Be still, and know that I am God: I will be exalted among the heathen, I will be exalted in the earth.
I. OUR DUTY. "Be still."
1. A negative kind of submission; I mean the restraints we ought to lay upon our angry and tumultuous passions. This is the first thing to be attempted, when perhaps we can proceed no farther.
2. To be still is to preserve a calm and composed temper of mind under affliction.
3. A higher degree of patience and submission than even this is required of us; and that is, to justify, approve and commend the Divine proceedings.
II. OUR OBLIGATIONS TO THE PRACTICE OF THESE GREAT AND DIFFICULT DUTIES.
1. There is a God. Set Him before you, in all His adorable perfections. Apprehend Him present — immediately present with you, closely watching and accurately observing all your thoughts, reasonings, dispositions and affections.
2. God, who is thus a witness of what passes in our breasts, is the great Governor of the world, and hath a concern in bringing about those events which occasion all this tumult of our passions.
3. The God who does it has an unquestionable right to do
4. While God thus proclaims Himself a Sovereign, He would have us consider Him as most just and wise in all His proceedings.
5. The goodness of God, and the covenant-relation which subsists between Him and us.
6. All that God does is in reference to some future design.
III. THE REGARD WE ARE REQUIRED TO PAY TO THESE INTERESTING TRUTHS. It is our duty to —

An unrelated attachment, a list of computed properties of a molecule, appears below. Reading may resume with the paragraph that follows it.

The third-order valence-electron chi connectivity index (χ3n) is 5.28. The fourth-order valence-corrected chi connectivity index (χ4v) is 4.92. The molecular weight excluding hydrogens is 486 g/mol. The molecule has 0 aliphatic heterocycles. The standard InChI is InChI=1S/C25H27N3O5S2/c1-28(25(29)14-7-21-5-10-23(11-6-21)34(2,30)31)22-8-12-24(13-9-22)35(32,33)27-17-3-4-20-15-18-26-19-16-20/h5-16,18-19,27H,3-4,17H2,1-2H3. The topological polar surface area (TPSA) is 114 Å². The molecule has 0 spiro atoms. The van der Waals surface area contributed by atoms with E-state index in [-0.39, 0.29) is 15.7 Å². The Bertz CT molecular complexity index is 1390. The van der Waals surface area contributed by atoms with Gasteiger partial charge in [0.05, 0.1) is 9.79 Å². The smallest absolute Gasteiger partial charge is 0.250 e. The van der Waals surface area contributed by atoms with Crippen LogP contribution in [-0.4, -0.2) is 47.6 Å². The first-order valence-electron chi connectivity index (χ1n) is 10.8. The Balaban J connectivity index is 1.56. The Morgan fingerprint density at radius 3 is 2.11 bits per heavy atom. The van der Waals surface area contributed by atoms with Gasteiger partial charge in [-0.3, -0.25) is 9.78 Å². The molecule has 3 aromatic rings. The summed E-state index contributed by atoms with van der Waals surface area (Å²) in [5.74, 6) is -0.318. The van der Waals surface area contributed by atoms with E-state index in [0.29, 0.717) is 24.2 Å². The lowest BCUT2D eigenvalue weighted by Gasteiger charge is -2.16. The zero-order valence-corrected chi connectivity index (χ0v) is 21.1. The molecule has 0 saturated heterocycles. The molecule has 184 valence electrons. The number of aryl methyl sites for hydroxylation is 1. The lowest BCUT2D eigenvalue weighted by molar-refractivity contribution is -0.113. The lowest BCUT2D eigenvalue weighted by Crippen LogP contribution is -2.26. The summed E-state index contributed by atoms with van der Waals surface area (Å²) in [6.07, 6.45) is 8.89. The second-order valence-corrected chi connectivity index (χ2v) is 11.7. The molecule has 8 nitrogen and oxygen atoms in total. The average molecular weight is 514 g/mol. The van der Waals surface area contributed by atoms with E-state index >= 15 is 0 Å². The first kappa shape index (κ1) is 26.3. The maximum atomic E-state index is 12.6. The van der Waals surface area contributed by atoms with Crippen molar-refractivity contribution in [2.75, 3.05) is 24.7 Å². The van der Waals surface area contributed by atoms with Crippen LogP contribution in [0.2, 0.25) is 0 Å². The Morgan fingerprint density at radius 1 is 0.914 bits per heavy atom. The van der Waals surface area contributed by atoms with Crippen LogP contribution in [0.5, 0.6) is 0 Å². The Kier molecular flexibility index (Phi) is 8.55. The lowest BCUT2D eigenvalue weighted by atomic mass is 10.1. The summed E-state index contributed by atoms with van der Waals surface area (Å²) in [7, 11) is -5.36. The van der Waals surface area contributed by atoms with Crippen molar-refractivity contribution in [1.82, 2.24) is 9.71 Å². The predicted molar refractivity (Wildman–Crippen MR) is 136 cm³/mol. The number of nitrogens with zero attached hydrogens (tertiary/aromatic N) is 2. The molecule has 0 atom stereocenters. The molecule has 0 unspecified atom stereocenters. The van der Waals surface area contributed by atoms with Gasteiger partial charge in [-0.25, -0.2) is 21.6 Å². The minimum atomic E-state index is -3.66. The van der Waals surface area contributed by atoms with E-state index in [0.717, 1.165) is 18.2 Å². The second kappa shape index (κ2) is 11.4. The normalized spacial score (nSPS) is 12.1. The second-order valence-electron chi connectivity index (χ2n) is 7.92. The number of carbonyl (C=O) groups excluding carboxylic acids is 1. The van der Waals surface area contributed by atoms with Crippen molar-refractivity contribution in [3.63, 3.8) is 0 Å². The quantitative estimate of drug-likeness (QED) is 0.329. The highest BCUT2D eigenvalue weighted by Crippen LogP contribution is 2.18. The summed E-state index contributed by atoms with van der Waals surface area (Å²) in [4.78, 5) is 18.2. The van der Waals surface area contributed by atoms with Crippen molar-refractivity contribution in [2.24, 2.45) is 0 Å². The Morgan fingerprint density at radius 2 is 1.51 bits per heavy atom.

1. Well weigh and consider them.
2. Believe them.
3. Apply them to ourselves, and to our own immediate circumstances.
4. Use fervent prayer.CONCLUSION.
1. As to such who make light of their afflictions, or, to use the words of Scripture, despise the chastening of the Lord. That insensibility which you account your happiness is not the stillness and composure which the text recommends. Know the rod and who hath appointed it. Inquire wherefore it is he contends with you. Implore the forgiveness of what is amiss. And rest not satisfied without feeling the salutary effect of your affliction, to embitter sin to you, to wean your hearts from the world, and to raise your affections to heaven.
2. As to those who are apt to faint under the rebukes of Providence — a temper to which Christians are usually more prone than to that just described. With you I most tenderly sympathize. Let me, however, entreat you to turn your attention for a while from your affliction; think with yourselves how much worse your condition would have been if God had treated you according to your deserts; consider the mercies you still enjoy; above all, take sanctuary at the throne of grace, and there pour out your tears of sorrow to Him who hath an ear to hear, and a heart to pity, the afflicted.
3. As to those who are enabled to practise the great duties I have been describing, how great is your mercy! You may well glory in your infirmities, since the power of Christ thus rests upon you. An end, an important end, is already attained by your having been afflicted. Oh, let patience have its perfect work!
(J. Stennet, D. D.)
Parallel VersesKJV: Be still, and know that I am God: I will be exalted among the heathen, I will be exalted in the earth.